Welcome to Becomning Closer! 

Communion (1995 Series)

Until He Comes

Scheduled for December 28

(Mat 26:29 NIV)  I tell you, I will not drink of this fruit of the vine from now on until that day when I drink it anew with you in my Father's kingdom."

 

One of the many uses of ritual is to teach.  Most of us learn best through repetition.  If you think not, try diagramming this sentence.  Unless you happen to teach English, most likely you can’t do it.  It’s not that you weren’t taught how;  it’s just that you don’t practice it.  The same thing is true in our ritual life.  If you wish to learn from it, you must repeat it.  So we repeat those rituals whose lessons need to be learned and relearned;  therefore, we repeat the Lord’s Supper.

One reason for this is that in Communion we proclaim not only the death, burial and resurrection of our Lord, but also his coming again.  It is not an aspect of Communion which is much emphasized.  Indeed, I find that the return of the Lord is a subject which is dealt with very lightly in the church today (with some notable exceptions).  This is strange, considering that we proclaim it every week in our ritual.

Make no mistake about it:  we do proclaim it in the Lord’s Supper.  Our Lord explicitly connected this Passover meal with his return.  Indeed, not with a return visit, but with the establishment of his Father’s kingdom.  You cannot take the Lord’s Supper and consistently deny the return of Christ.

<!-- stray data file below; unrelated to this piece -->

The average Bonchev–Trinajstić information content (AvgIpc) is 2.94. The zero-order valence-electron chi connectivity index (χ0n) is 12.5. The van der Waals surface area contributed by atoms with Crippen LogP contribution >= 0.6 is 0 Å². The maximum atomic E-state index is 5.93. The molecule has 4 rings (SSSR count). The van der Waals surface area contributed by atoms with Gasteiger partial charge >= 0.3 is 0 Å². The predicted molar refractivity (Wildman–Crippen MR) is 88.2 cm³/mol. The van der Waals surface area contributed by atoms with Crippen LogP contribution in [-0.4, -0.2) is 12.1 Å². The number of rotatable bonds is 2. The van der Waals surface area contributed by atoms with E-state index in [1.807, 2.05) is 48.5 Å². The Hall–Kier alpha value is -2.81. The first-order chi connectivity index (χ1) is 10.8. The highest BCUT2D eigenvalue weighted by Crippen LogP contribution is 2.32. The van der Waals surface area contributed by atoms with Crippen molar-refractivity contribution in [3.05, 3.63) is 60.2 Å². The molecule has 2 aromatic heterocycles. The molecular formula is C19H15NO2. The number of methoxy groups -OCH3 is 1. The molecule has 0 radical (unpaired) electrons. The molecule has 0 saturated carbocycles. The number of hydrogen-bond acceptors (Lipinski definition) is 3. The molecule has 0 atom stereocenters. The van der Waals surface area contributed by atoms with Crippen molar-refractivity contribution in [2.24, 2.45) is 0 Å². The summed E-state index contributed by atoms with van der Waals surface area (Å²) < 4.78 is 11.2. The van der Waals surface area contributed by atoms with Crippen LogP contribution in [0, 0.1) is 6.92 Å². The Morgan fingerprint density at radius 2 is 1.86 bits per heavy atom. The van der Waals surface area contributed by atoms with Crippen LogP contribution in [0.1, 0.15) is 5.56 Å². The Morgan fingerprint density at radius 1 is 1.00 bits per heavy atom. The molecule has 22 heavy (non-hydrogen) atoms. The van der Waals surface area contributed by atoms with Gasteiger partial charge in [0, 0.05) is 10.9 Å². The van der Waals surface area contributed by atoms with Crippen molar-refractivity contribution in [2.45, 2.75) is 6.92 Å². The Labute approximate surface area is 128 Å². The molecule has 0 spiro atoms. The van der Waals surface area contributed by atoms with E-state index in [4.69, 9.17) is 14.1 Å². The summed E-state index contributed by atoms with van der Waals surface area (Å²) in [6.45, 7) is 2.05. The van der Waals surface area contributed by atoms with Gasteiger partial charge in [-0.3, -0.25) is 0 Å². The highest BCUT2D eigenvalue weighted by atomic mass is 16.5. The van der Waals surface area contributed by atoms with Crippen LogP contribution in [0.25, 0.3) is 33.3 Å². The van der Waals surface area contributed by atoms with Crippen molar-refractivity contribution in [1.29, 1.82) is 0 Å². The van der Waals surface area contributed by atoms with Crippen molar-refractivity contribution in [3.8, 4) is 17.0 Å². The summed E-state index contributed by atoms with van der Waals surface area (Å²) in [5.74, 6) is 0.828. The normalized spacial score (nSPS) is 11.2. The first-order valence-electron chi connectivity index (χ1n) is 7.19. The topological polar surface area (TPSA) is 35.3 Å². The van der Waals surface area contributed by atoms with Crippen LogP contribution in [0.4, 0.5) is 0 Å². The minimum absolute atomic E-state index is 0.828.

Christ also taught that when he returns in power and glory we will see the resurrection of the dead.  There are many disputing theories about the details of this, but all agree on these things:

·         All the dead will be raised -- to face some sort of judgment.

·         The dead in Christ will be raised like He was raised -- incorruptible.

·         The resurrection is a bodily resurrection, not just a “spiritual” one.

More than this is difficult to say.  Leaving aside the controversial, those who are in Christ will be raised from the dead, in bodily form, to meet him at his return.  That body is an eternal body;  the fellowship with him and with the Father is eternal.

 

And we proclaim this truth every time we take Communion.  Our deepest thoughts, the ones which surpass words, are acted out in symbol and ritual.  This is a part of the deepest ritual in Christianity. 

Note, “a part.”  The resurrection of the dead cannot be separated from the Passion of Christ.  The resurrection is not an afterthought;  it is not a pleasant epilogue to Christ’s ministry.  The resurrection is part and parcel of the first coming of  Christ.  He meant to bring this message.  The Old Testament hints at it (in a couple of passages rather explicitly); all of Christ’s teaching on the subject presumes it.  Paul develops it more fully.  Jesus Christ did not intend his sacrifice to be effective in this life only.  When you take this cup, you look backward to the sacrifice -- and forward to his coming again.\

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